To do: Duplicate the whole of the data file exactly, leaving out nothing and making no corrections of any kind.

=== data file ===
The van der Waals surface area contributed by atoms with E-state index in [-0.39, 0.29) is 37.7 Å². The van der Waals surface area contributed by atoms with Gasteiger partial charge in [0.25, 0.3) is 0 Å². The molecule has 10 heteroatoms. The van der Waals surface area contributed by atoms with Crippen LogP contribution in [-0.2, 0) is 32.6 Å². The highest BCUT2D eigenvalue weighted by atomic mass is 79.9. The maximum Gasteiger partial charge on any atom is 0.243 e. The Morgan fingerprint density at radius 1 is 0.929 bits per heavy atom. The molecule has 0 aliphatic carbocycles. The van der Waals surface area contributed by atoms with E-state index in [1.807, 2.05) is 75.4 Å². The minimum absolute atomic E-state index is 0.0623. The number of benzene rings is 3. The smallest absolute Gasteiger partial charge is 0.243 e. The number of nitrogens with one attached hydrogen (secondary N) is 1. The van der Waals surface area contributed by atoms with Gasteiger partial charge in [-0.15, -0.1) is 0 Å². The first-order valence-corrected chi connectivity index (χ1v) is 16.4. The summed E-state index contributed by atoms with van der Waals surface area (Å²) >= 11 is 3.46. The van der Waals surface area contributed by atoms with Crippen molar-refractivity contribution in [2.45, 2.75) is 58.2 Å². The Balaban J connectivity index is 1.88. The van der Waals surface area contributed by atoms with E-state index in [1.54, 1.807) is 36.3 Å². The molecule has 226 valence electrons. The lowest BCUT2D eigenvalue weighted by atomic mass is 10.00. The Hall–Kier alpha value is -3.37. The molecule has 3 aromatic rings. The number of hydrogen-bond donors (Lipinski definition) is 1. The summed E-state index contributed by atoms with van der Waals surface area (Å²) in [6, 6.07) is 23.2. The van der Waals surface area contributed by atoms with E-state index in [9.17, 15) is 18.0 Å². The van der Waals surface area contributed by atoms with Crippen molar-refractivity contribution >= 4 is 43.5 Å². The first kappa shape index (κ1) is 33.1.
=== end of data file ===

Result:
The van der Waals surface area contributed by atoms with E-state index in [-0.39, 0.29) is 37.7 Å². The van der Waals surface area contributed by atoms with Gasteiger partial charge in [0.25, 0.3) is 0 Å². The molecule has 10 heteroatoms. The van der Waals surface area contributed by atoms with Crippen LogP contribution in [-0.2, 0) is 32.6 Å². The highest BCUT2D eigenvalue weighted by atomic mass is 79.9. The maximum Gasteiger partial charge on any atom is 0.243 e. The Morgan fingerprint density at radius 1 is 0.929 bits per heavy atom. The molecule has 0 aliphatic carbocycles. The van der Waals surface area contributed by atoms with E-state index in [1.807, 2.05) is 75.4 Å². The minimum absolute atomic E-state index is 0.0623. The number of benzene rings is 3. The smallest absolute Gasteiger partial charge is 0.243 e. The number of nitrogens with one attached hydrogen (secondary N) is 1. The van der Waals surface area contributed by atoms with Gasteiger partial charge in [-0.15, -0.1) is 0 Å². The first-order valence-corrected chi connectivity index (χ1v) is 16.4. The summed E-state index contributed by atoms with van der Waals surface area (Å²) >= 11 is 3.46. The van der Waals surface area contributed by atoms with Crippen molar-refractivity contribution in [2.45, 2.75) is 58.2 Å². The Balaban J connectivity index is 1.88. The van der Waals surface area contributed by atoms with E-state index in [1.54, 1.807) is 36.3 Å². The molecule has 226 valence electrons. The lowest BCUT2D eigenvalue weighted by atomic mass is 10.00. The Hall–Kier alpha value is -3.37. The molecule has 3 aromatic rings. The number of hydrogen-bond donors (Lipinski definition) is 1. The summed E-state index contributed by atoms with van der Waals surface area (Å²) in [6, 6.07) is 23.2. The van der Waals surface area contributed by atoms with E-state index in [9.17, 15) is 18.0 Å². The van der Waals surface area contributed by atoms with Crippen molar-refractivity contribution >= 4 is 43.5 Å². The first kappa shape index (κ1) is 33.1.